Pride and Prejudice (1940) Poster


The studio's first choice for Darcy was Clark Gable.
Vivien Leigh was passed over for the role of Elizabeth Bennett in favor of Greer Garson.
In keeping with the style of screwball comedies, the ad campaign for the film warned, "Bachelors beware! Five gorgeous beauties are on a madcap manhunt!"
MGM considered Robert Donat and Robert Taylor to play Mr. Darcy, and Norma Shearer supposedly wanted MGM to borrow Errol Flynn from Warner Bros. for the role.
According to Ann Rutherford, although the filmmakers were committed to begin shooting on a particular date, they discovered that David O. Selznick had used every available reel of Technicolor film in existence to make Gone With The Wind. Therefore, despite the lavish sets and opulent costumes, Pride And Prejudice had to be shot in black and white.
Phil Silvers was asked to screen test for a role as a vicar despite having a strong New York accent. It turned out to be a cruel prank by studio executives who passed the screen test around Hollywood. In his autobiography, Silvers says "These three minutes were perhaps the funniest I've ever done."
According to Edward Maeder, Adrian, the costume designer, asked director Robert Z. Leonard to place the film in a later time period than that of the novel so that the costumes might be more opulent than those of Jane Austen's time.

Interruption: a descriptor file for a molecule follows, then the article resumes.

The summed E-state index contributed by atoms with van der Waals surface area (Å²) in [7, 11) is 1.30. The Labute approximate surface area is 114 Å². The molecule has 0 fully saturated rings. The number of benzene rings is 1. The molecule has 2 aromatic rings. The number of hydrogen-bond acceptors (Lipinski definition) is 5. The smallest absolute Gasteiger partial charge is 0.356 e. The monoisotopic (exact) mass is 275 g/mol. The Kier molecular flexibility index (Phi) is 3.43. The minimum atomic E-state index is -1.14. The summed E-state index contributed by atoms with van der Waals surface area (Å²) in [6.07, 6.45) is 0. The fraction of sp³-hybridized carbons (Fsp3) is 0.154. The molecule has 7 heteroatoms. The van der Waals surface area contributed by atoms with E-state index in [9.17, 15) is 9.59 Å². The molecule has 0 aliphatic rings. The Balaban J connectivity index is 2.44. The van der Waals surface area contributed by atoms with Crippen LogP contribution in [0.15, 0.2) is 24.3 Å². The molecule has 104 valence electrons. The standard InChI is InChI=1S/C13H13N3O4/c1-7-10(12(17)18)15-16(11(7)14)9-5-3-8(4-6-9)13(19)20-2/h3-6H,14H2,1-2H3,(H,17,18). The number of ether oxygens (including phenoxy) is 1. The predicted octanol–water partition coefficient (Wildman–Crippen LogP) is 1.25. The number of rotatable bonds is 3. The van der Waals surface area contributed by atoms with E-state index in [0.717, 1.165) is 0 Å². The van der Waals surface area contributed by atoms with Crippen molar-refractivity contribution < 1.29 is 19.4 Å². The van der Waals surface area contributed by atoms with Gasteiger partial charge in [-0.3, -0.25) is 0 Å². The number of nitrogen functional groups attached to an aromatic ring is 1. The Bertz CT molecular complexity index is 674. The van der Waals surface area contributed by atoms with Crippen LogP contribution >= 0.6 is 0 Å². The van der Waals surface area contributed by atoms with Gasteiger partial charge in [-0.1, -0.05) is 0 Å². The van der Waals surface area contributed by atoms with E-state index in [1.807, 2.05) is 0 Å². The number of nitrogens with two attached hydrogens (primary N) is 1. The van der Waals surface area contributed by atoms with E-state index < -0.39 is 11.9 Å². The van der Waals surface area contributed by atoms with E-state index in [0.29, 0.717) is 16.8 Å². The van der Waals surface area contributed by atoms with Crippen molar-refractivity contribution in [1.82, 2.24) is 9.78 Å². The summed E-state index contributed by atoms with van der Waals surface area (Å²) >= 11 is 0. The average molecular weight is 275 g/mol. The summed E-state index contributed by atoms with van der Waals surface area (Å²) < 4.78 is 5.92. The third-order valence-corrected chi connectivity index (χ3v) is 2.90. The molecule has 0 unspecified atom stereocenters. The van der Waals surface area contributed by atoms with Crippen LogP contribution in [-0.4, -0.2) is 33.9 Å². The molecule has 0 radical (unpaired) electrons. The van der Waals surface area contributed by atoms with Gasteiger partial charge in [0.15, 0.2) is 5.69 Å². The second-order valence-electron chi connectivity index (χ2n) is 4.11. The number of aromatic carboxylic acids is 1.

Initially scheduled to start pre-production in 1936, under the supervision of Irving Thalberg with his wife, Norma Shearer as Elizabeth Bennett, but pre-production was put to a halt after Thalberg's death.
The play by Helen Jerome, also called "Pride and Prejudice," opened in New York on 5 November 1935 at the Plymouth Theater, New York City, and closed in May 1936 after 219 performances. The opening night cast included Adrianne Allen as Elizabeth Bennet, Colin Keith-Johnston as Mr. Darcy, Lucile Watson as Mrs. Bennet, Alma Kruger as Lady Catherine de Bourgh, Helen Chandler as Jane Bennet and Joan Tompkins as Lydia Bennet. There were 2 Broadway revivals: "All the Comforts of Home" with Celeste Holm in May 1942 which closed after 8 performances, and "First Impressions" in 1959, which lasted 92 performances and starred Polly Bergen, Hermione Gingold and Farley Granger.
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Halliwell Hobbes and Jane Drummond are listed in the Hollywood Reporter production charts for this movie, but they did not appear in the released print.
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